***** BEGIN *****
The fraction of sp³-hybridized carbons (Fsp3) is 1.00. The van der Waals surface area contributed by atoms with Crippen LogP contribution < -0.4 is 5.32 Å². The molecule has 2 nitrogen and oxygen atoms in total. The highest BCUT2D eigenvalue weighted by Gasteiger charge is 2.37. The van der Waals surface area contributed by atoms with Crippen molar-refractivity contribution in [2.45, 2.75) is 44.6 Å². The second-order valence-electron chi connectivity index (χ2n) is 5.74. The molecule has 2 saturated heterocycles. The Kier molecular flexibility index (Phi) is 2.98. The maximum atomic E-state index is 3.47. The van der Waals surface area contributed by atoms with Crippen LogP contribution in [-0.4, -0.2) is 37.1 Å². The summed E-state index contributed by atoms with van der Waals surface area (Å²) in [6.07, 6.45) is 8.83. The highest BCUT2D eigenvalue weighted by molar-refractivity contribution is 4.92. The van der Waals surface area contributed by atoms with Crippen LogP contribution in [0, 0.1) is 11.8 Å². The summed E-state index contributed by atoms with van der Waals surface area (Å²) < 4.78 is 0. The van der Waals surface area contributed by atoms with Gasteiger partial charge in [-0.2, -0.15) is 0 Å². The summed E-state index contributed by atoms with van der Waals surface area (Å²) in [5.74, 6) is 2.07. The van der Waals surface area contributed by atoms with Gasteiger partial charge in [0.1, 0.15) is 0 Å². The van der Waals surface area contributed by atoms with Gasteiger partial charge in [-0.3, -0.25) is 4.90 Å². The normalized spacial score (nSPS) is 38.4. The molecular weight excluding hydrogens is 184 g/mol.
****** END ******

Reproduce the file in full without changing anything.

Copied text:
The fraction of sp³-hybridized carbons (Fsp3) is 1.00. The van der Waals surface area contributed by atoms with Crippen LogP contribution < -0.4 is 5.32 Å². The molecule has 2 nitrogen and oxygen atoms in total. The highest BCUT2D eigenvalue weighted by Gasteiger charge is 2.37. The van der Waals surface area contributed by atoms with Crippen molar-refractivity contribution in [2.45, 2.75) is 44.6 Å². The second-order valence-electron chi connectivity index (χ2n) is 5.74. The molecule has 2 saturated heterocycles. The Kier molecular flexibility index (Phi) is 2.98. The maximum atomic E-state index is 3.47. The van der Waals surface area contributed by atoms with Crippen LogP contribution in [-0.4, -0.2) is 37.1 Å². The summed E-state index contributed by atoms with van der Waals surface area (Å²) in [6.07, 6.45) is 8.83. The highest BCUT2D eigenvalue weighted by molar-refractivity contribution is 4.92. The van der Waals surface area contributed by atoms with Crippen LogP contribution in [0, 0.1) is 11.8 Å². The summed E-state index contributed by atoms with van der Waals surface area (Å²) < 4.78 is 0. The van der Waals surface area contributed by atoms with Gasteiger partial charge in [-0.2, -0.15) is 0 Å². The summed E-state index contributed by atoms with van der Waals surface area (Å²) in [5.74, 6) is 2.07. The van der Waals surface area contributed by atoms with Gasteiger partial charge in [0.1, 0.15) is 0 Å². The van der Waals surface area contributed by atoms with Gasteiger partial charge in [-0.3, -0.25) is 4.90 Å². The normalized spacial score (nSPS) is 38.4. The molecular weight excluding hydrogens is 184 g/mol.